Saturday, April 30, 2016

"On&by Christian Marclay" edited by Jean-Pierre Criqui (MIT Press)

"On&by Christian Marclay" edited by Jean-Pierre Criqui (MIT Press)

There are certain type of artists that I'm drawn to, and it's usually the one's that I share an interest with - for instance music.  Or to be more specific, the beauty of vinyl and its album cover.   When I go to a record store, it is not only to please the ear, but also the sight.  I love a well-designed or creative looking album cover.  To me, that is the perfect medium for art.  I suspect that Christian Marclay would feel the same way - or, at least he used to.  I discovered Marclay's work through his albums "More Encores" and "Record Without a Cover."  His work is conceptual as well as being a sculpture of sorts.  "Record Without a Cover" strikes me as a masterpiece to any true lover of vinyl.  It was sold as an album, but had no cover or anything to protect it from the elements, such as dirt, fingerprints and scratches.  In other words, each album was a unique and one-of-a-kind listening experience.  How would it be possible for me not to love this album, and therefore, the artist? 

"On&by Christian Marclay" is a book length study on his work with vinyl, recordings, film, sculptures and photography.   Editor Jean-Pierre Criqui has put together a fantastic collection of essays by superb writers such as Dennis Cooper, David Toop, Michael Snow, Rosalind Krauss, Wayne Koestenbaum and others.   The high quality of writing talent focusing on one writer can be the sole reason for getting this book - but also the first half is a series of interviews with Marclay by various writers as well.  In detail, one obtains a lot of information on Marclay's work methods as well as placement in 20th century art and all the byproduct of that world - specifically music and music making.  The book takes the reader to all his major works - including the über-popular film/video project "The Clock."  The film lasts 24 hours, and uses real time as you watch scenes from films that use a clock or mention time within the scene.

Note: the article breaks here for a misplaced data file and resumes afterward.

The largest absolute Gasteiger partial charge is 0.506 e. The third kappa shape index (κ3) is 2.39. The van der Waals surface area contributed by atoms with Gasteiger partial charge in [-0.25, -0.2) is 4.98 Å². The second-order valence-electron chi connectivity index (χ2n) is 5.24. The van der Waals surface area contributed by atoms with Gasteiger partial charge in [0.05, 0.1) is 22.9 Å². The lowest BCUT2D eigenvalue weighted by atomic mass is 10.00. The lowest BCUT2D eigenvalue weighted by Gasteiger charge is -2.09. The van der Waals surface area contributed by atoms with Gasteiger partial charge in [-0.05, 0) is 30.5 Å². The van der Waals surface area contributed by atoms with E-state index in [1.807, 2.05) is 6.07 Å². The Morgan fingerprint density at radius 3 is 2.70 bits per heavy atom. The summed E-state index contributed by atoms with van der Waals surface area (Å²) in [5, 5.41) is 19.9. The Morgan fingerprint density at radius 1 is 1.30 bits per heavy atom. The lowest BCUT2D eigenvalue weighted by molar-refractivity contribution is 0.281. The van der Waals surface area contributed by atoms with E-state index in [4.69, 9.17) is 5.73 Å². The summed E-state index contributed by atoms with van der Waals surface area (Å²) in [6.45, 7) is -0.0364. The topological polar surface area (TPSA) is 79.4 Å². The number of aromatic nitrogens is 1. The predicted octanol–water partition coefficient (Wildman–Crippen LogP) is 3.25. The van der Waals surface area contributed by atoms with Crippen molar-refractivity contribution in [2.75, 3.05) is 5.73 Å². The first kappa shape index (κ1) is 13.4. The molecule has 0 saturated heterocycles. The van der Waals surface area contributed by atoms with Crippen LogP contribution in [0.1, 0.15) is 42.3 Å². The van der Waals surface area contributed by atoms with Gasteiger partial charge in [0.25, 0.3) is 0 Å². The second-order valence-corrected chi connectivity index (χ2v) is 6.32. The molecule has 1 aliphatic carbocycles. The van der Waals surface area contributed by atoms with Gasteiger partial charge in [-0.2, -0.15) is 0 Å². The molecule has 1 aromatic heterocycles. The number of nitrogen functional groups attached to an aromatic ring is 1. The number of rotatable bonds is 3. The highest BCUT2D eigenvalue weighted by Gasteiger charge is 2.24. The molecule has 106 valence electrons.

Marclay is a wonder to me, because he plays as he works - and his work, on the surface, seems simple, but is actually quite complexed,  due to his skill and taking chances, but also the audience's or viewers love for vinyl and their own awareness of time and now it passes.  If I have to be a fuss-butt, I would say that this book needs examples of Marclay's art -there are no illustrations whatsoever.  Still, this book is essential, and Marclay is truly a great artist. 

ISBN: 978-0-262-52661-6 MIT Press

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